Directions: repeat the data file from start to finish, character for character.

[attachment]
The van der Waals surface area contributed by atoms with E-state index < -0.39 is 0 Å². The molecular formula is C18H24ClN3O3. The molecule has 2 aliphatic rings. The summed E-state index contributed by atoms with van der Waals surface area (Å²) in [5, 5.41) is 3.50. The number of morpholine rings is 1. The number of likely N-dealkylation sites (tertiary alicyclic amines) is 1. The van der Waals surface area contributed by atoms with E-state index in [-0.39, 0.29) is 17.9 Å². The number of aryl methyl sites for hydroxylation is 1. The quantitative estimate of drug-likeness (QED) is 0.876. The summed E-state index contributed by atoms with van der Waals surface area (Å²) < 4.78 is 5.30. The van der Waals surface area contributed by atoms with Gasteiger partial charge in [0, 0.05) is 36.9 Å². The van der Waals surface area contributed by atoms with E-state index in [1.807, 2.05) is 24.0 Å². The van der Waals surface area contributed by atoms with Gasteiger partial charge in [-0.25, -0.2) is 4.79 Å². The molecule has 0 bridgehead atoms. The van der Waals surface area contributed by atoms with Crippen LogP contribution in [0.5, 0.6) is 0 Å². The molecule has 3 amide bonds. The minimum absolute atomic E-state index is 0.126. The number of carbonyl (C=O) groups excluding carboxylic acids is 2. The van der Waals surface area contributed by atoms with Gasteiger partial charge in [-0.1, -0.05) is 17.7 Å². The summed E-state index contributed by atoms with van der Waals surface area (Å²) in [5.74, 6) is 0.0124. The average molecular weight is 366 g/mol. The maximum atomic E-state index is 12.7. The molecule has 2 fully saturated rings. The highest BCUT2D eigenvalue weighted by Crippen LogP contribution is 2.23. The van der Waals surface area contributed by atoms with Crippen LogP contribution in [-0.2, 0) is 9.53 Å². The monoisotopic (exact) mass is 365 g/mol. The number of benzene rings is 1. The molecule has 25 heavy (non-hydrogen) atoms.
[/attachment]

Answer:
The van der Waals surface area contributed by atoms with E-state index < -0.39 is 0 Å². The molecular formula is C18H24ClN3O3. The molecule has 2 aliphatic rings. The summed E-state index contributed by atoms with van der Waals surface area (Å²) in [5, 5.41) is 3.50. The number of morpholine rings is 1. The number of likely N-dealkylation sites (tertiary alicyclic amines) is 1. The van der Waals surface area contributed by atoms with E-state index in [-0.39, 0.29) is 17.9 Å². The number of aryl methyl sites for hydroxylation is 1. The quantitative estimate of drug-likeness (QED) is 0.876. The summed E-state index contributed by atoms with van der Waals surface area (Å²) < 4.78 is 5.30. The van der Waals surface area contributed by atoms with Gasteiger partial charge in [0, 0.05) is 36.9 Å². The van der Waals surface area contributed by atoms with E-state index in [1.807, 2.05) is 24.0 Å². The van der Waals surface area contributed by atoms with Gasteiger partial charge in [-0.25, -0.2) is 4.79 Å². The molecule has 0 bridgehead atoms. The van der Waals surface area contributed by atoms with Crippen LogP contribution in [0.5, 0.6) is 0 Å². The molecule has 3 amide bonds. The minimum absolute atomic E-state index is 0.126. The number of carbonyl (C=O) groups excluding carboxylic acids is 2. The van der Waals surface area contributed by atoms with Gasteiger partial charge in [-0.1, -0.05) is 17.7 Å². The summed E-state index contributed by atoms with van der Waals surface area (Å²) in [5.74, 6) is 0.0124. The average molecular weight is 366 g/mol. The maximum atomic E-state index is 12.7. The molecule has 2 fully saturated rings. The highest BCUT2D eigenvalue weighted by Crippen LogP contribution is 2.23. The van der Waals surface area contributed by atoms with Crippen LogP contribution in [-0.2, 0) is 9.53 Å². The monoisotopic (exact) mass is 365 g/mol. The number of benzene rings is 1. The molecule has 25 heavy (non-hydrogen) atoms.